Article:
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VIEWPOINT: Achieving longevity in leadership

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Following huge financial crises, the millennial generation of today has experienced a loss of trust in leadership. They are also increasingly civically minded. Leaders must connect with them  if they want their business to last.

In business, longevity means more than just having your company mark work anniversaries and contribute towards the industry and the economy. Such companies do play a vital role in society by providing employment and service. However, companies with longevity leave ripples of positive outcomes for generations to come. Great companies continue to thrive beyond any one individual leader.

All leaders want to finish well, to know they have empowered and enhanced the lives of their employees and customers. However, so few do. Here are a few reasons why, and what you can do to promote longevity in your company and as a leader.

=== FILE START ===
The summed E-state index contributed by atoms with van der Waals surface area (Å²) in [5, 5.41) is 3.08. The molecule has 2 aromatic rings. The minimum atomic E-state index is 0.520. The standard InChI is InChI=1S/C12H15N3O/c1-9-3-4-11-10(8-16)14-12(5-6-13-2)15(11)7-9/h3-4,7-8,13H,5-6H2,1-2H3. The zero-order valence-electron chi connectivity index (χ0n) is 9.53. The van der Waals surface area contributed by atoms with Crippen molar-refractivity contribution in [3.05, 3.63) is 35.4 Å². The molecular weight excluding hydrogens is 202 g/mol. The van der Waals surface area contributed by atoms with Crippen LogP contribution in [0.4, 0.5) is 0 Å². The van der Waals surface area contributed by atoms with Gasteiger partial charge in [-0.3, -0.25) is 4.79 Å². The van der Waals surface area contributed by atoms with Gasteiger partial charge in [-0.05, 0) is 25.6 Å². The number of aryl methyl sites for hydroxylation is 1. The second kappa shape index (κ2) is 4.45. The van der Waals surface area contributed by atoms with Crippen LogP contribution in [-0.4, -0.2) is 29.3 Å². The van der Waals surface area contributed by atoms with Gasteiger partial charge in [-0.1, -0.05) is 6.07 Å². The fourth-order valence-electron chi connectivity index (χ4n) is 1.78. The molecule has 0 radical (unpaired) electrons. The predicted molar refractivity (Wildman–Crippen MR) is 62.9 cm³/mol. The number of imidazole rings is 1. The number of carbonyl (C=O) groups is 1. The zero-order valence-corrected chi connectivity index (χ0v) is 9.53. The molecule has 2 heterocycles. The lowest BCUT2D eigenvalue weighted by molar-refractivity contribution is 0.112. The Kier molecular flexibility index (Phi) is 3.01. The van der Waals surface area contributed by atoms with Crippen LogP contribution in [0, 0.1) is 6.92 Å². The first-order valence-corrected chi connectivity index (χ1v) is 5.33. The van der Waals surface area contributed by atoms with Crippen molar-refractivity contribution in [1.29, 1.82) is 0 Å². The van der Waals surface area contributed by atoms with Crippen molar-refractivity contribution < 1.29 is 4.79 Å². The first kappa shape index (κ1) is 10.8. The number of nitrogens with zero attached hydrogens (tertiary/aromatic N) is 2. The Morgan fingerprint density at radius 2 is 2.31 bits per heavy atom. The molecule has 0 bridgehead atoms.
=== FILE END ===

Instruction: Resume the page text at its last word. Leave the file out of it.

PRIORITISE SO YOU DON’T BURN OUT

Many leaders work an unsustainable number of hours week after week, not getting enough sleep, exercise or family time. It is not uncommon in a fast-paced corporate setting to become a workaholic, where work ethic becomes more about the number of hours you clock than doing the right thing. Sometimes leaders spend too much time trying to prove how busy they are rather than how effective they are. Work smart and prioritise wisely, so that you have time for life outside work. Being balanced is not just good for you, but also sets a good example.

FIND MENTORS WHO WILL CHALLENGE YOU HONESTLY

Leaders are prone to thinking that leadership means always knowing what to do. However, relying solely on your own opinions is never a good idea. Leaders are often are reluctant to turn to someone for help or advice because they’re afraid it will be perceived as weak or as being unable to lead. Don’t regard suggestions as a threat and shoot yourself in the foot by disregarding help or guidance. The best leaders are not afraid to seek counsel.

BE OPEN TO CHANGE AND NEVER STOP LEARNING

Ambidexterity in the leadership context refers to exploring new and different ways of leading instead of following the same tried and tested paths. A leader who can’t or won’t change is dead in the water. Be willing to adapt and any part of your business if it could make a difference. From exploring flexible working hours for employees or learning to effectively manage social media to connect with clients – look for opportunities to ensure your business is relevant and is addressing the needs and concerns of the millennial market. This will help ensure your legacy for years to come.

Author: Brett Tromp CA(SA) is CFO of  Discovery Health